Media Framing: When Journalists Keep It Real and What It Means for Advocates

Is it a fallacy to think that the media could ever really be objective?

This is a question posed by Jay Rosen from the PressThink blog. Rosen writes that the media’s endeavors to appear “fair and balanced” hide the framing decisions every journalist must make when presenting information.

Instead of hiding under this objectivity pretense, the press should, in effect, keep it real. Rosen proposes that journalists should be upfront about their biases towards the issue, “show their work,” verify their sources, and stay away from “false balance” in the name of “professional journalism” (since such a thing never really existed anyway).

As more journalists adopt this new form of “authentic self” reporting, what does this mean for advocates? Let’s dig a little deeper into the notion of media framing.

Gamson and Mogdigliani (1987) define a media frame as “a central organizing idea or storyline that provides meaning to an unfolding strip of events…The frame suggests what the controversy is about, the essence of the issue.”

A media frame, then, is a critical part of every new story. It shapes how the public thinks about the issue, whether they should care, and/or how they should act (e.g. as a citizen or a consumer).

For example, consider James Fallow’s observations in The Atlantic (“Framing a Story: Journalism 101.“). Fallow poses a question to readers to see if they can guess how a recent WSJ story was framed.

It begins this way:

“Americans are using more gadgets, televisions and air conditioners than ever before. But, oddly, their electricity use is barely growing, …”
Possible choices for the rest of the paragraph are:
(a) “… reflecting hard-won efficiencies in electric-power use by industries and utilities.”
(b) “… raising hopes that economic growth can coexist with reduced resource-use and greenhouse-gas emissions.”
(c) “… which together with increased shale-gas production may hasten the era of ‘energy independence’ for the United States.”
(d)”… posing a daunting challenge for the nation’s utilities.”

OK, you peeked, and know that the real answer is (d).

Fallow’s point is that this was a missed opportunity to frame the story in terms of environmental or energy security benefits for the country (which would have activated a civic identity). Instead, the journalist used an economic frame to focus attention on utility industry losses (which activated a consumer identity). Granted, the article appeared in a business section of the newspaper, so it is to be expected that an economic frame would be used. However, the journalist could have focused on national economic gains made from energy efficiency or other ways in which utilities economically benefit (e.g. not having to construct more power plants).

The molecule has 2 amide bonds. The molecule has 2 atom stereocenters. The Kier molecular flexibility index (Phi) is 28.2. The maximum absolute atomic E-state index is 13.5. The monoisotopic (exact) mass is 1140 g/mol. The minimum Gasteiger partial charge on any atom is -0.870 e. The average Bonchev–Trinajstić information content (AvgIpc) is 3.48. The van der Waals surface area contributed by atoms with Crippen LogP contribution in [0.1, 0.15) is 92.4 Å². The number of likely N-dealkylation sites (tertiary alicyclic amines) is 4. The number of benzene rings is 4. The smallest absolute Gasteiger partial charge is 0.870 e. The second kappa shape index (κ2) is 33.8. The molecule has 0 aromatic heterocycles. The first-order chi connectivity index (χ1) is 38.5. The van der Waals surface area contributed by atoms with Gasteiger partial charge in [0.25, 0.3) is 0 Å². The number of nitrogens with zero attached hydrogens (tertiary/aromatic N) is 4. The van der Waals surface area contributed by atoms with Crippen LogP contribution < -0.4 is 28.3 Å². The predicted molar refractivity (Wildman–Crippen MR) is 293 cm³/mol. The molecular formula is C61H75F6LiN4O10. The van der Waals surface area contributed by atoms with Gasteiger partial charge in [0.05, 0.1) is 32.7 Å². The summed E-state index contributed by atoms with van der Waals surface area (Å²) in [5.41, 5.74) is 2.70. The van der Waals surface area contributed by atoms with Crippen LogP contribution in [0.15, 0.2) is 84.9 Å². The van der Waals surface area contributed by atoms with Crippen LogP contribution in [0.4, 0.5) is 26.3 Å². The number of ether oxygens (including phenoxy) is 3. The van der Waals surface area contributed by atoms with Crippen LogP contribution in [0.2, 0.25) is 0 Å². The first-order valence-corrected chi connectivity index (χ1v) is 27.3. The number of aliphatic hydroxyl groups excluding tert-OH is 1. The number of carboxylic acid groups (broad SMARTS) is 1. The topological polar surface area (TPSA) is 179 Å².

Journalists have a myriad of frames to choose from to tell their story. The frames they choose make all the difference in how information is understood.

Because journalists frame all the time, advocates need to be able to recognize those frames and respond appropriately to build public adoption for their issues. In our research, we rigorously test several frame elements (values and metaphors) with 1000s of Americans in interviews, surveys, and peer discourse sessions to determine which frames will (and will not) lead to support of social issues.

When we work with advocates in our workshops and Study Circles, we help them identify media frames and understand the framing effects in triggering either productive or unproductive ways of thinking about the issue. We also help them deploy tested reframes in their communications so that they can tell a new story in the media that gets the public to think like citizens again.

This is the essence of strategic framing – (1) identify the unproductive frames promoted in the media and public discourse, (2) understand the cognitive and cultural effects of those unproductive frames in public thinking on the issue, and (3) deftly use tested reframes to redirect public thinking on the issue.

When journalists are explicit about their framing choices, it is paramount for advocates to understand the value of empirically-tested framing recommendations. In a more value-laden media discourse, master framers know how to use every public communications opportunity skillfully to deploy frames that have been tested to gain public support.






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